When the price of gasoline rises significantly, automobile owners (after all the complaining) tend to drive less and buy more fuel-efficient cars. In the face of higher food prices, consumers are apt to alter their menus and switch to less expensive store brands. So, it shouldn't be at all surprising that artists are making changes in what they are buying as the cost of the paints and other materials they use in their work has been rising.
"There have been increases in the prices of artists' materials of about 10-20 percent over the past several years," said the owner of New York Central Art Supply. "When prices go up, sales are affected, but maybe not as much. I think that artists are just absorbing the price increases, maybe buying a little less of things at a time."
There are many examples of the price increases of the ingredients commonly used in artists' supplies. "Cadmiums have gone up 50 percent in the last five years," said George O'Hanlon, technical director of Natural Pigments, which is located in Willits, California. "The raw materials in our lead white have increased 100 percent during that same period of time." The reason, he claimed, is that "pigment manufacturing is moving away from heavy metals," adding that artists not willing to pay double what they had in the past have turned to less expensive substitutes, such as titanium white.
The acrylic binders sold by Guerra Paint and Pigments in New York City have gone up between 10 and 40 percent in the past several years, according to company founder Art Guerra. He attributed to the producers of acrylics being bought out by "bigger chemical companies, like Dow and BASF, which are recouping their expenses by raising prices."
"I haven't seen people give up on painting," said Brian Dubberly, marketing and advertising director of Cheap Joe's Art Stuff, an online and catalogue art supply retailer based in Boone, North Carolina, "but I have noticed a huge shift from purchases of professional grade to student grade brands" -- a cost savings of up to 50 percent. That view was echoed by Frank Stapleton, president of MacPherson's, an art supply distributor in Emeryville, California, who noted that "artists aren't selling so much of their work these days, because of the economy, so there's pressure on them to keep their costs down."
Artists also are continuing to buy professional grade supplies from the Seattle-based Daniel Smith, another online and catalogue seller, as well as manufacturer, of artists' paints and other materials, "but they're not buying as much at a time as they have in the past," said Tom Wright, director of purchasing. Additionally, buyers "are moving down in tube size. With acrylics, we see people going from four ounces to 60 millimeters; with Winsor-Newton, we've seen from 37 millimeters to 15 millimeters."
Even at the higher grades of paints, many artists have switched to less costly brands. Pete Cole, president of the Portland, Oregon-based Gamblin Artists Colors, noted that he has seen some customers gone from buying the company's cadmium red -- a 37 millimeter tube at New York Central Supply costs $23.16 -- to its napthol scarlet (selling at $9.56 for a 37 millimeter tube). "They are similar in color, although they're different in how they tint," he said.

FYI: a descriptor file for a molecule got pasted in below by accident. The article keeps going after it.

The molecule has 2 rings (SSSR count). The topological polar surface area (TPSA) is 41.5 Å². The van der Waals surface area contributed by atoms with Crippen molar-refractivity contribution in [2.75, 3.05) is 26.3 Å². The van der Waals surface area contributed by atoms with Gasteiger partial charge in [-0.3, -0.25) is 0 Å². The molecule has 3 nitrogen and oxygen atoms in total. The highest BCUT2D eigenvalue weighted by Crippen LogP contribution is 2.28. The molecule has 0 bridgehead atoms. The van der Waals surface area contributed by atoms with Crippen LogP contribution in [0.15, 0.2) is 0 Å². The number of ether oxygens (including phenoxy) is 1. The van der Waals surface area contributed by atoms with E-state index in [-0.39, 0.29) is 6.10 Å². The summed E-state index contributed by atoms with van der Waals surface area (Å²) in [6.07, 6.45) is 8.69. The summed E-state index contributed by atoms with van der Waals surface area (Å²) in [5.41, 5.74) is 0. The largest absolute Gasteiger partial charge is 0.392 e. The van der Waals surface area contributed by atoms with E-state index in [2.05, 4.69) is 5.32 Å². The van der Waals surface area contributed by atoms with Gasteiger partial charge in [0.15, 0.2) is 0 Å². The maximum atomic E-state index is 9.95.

If escalating prices seem worrisome for artists, things could be worse. "There has been a lot of pressure on brick-and-mortar retailers from online sellers to work on lower profit margins," Stapleton said. Part of the costs that both brick-and-mortar and online sellers have been absorbing are higher freight charges, the result of increasing gasoline prices. Many of the art supply manufacturers have "shifted their manufacturing capacity to China and elsewhere in Asia, where the labor costs are much lower, and that has helped to keep costs down," said Eric Zelenko, president of Plaza Artist Materials in Silver Spring, Maryland. Additionally, in response to the rising cost and lack of availability of many pigments, such as cadmium, cobalt and manganese, Mark David Gottsegen, director of the Art Materials Information and Education Network in Cleveland, claimed that "the makers of organic colorants have ramped up the research and development to produce new colorants, some of which are less expensive."
As with everything else in life, there is an upside and a downside to this effort. The new colorants are less expensive, cleaner (they stay brilliant even when darkened, as happens with many mineral pigments), more lightfast (less likely to fade over time), stronger in intensity and more uniform in quality from one batch to the next (refined mineral pigments may vary greatly). Because they perform differently than mined pigments, these colorants need to be tested by artists for their properties. Putting two similar looking paints on the same canvas may lead to strange results, such as the blue on this side fading more than the blue on that side. Monona Rossol, an industrial hygienist and director of the New York City-based Arts, Crafts and Theater Safety, stated that "artists should only purchase materials from manufacturers who identify their pigments by the Colour Index name rather than only by the common name." (The Colour Index is a standard published by the British Society of Dyers and Colourists which identifies colors by their scientific name.) "Organic yellow," for instance, is not likely to be as lightfast as "cadmium sulfide." The problem is, she claimed, substitutions regularly are being made, but the manufacturers don't always identify the specific pigment on the tube or product label, and the result is that artists often don't know what they are using. "There is no law requiring art material manufacturers to be truthful about the colors," she said. "As long as it looks like cadmium yellow, you can legally sell it as cadmium yellow. The nice guys might warn you with the additional word 'hue' on the label, but legally, they don't have to."